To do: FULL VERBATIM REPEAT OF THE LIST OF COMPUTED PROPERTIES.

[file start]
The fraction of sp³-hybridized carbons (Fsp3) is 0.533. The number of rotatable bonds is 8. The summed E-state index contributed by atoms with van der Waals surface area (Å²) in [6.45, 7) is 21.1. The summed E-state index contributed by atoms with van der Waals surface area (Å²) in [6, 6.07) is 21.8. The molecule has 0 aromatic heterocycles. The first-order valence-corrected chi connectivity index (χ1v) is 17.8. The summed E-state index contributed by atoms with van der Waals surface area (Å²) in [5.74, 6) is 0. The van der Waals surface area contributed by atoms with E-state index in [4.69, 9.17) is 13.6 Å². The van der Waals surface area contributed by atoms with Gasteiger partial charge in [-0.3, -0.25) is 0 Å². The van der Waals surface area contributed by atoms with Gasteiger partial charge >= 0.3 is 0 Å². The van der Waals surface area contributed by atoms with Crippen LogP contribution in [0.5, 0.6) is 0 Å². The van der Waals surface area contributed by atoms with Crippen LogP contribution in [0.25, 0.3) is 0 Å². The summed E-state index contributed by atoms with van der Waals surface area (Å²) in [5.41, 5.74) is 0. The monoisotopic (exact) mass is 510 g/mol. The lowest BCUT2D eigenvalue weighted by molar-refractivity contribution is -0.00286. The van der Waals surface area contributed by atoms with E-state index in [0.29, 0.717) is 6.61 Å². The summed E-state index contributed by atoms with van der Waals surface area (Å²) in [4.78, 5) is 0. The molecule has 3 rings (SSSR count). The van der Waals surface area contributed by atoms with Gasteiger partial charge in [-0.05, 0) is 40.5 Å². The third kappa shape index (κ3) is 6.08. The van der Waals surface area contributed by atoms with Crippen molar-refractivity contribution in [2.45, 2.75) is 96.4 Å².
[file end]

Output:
The fraction of sp³-hybridized carbons (Fsp3) is 0.533. The number of rotatable bonds is 8. The summed E-state index contributed by atoms with van der Waals surface area (Å²) in [6.45, 7) is 21.1. The summed E-state index contributed by atoms with van der Waals surface area (Å²) in [6, 6.07) is 21.8. The molecule has 0 aromatic heterocycles. The first-order valence-corrected chi connectivity index (χ1v) is 17.8. The summed E-state index contributed by atoms with van der Waals surface area (Å²) in [5.74, 6) is 0. The van der Waals surface area contributed by atoms with E-state index in [4.69, 9.17) is 13.6 Å². The van der Waals surface area contributed by atoms with Gasteiger partial charge in [-0.3, -0.25) is 0 Å². The van der Waals surface area contributed by atoms with Gasteiger partial charge >= 0.3 is 0 Å². The van der Waals surface area contributed by atoms with Crippen LogP contribution in [0.5, 0.6) is 0 Å². The van der Waals surface area contributed by atoms with Crippen LogP contribution in [0.25, 0.3) is 0 Å². The summed E-state index contributed by atoms with van der Waals surface area (Å²) in [5.41, 5.74) is 0. The monoisotopic (exact) mass is 510 g/mol. The lowest BCUT2D eigenvalue weighted by molar-refractivity contribution is -0.00286. The van der Waals surface area contributed by atoms with E-state index in [0.29, 0.717) is 6.61 Å². The summed E-state index contributed by atoms with van der Waals surface area (Å²) in [4.78, 5) is 0. The molecule has 3 rings (SSSR count). The van der Waals surface area contributed by atoms with Gasteiger partial charge in [-0.05, 0) is 40.5 Å². The third kappa shape index (κ3) is 6.08. The van der Waals surface area contributed by atoms with Crippen molar-refractivity contribution in [2.45, 2.75) is 96.4 Å².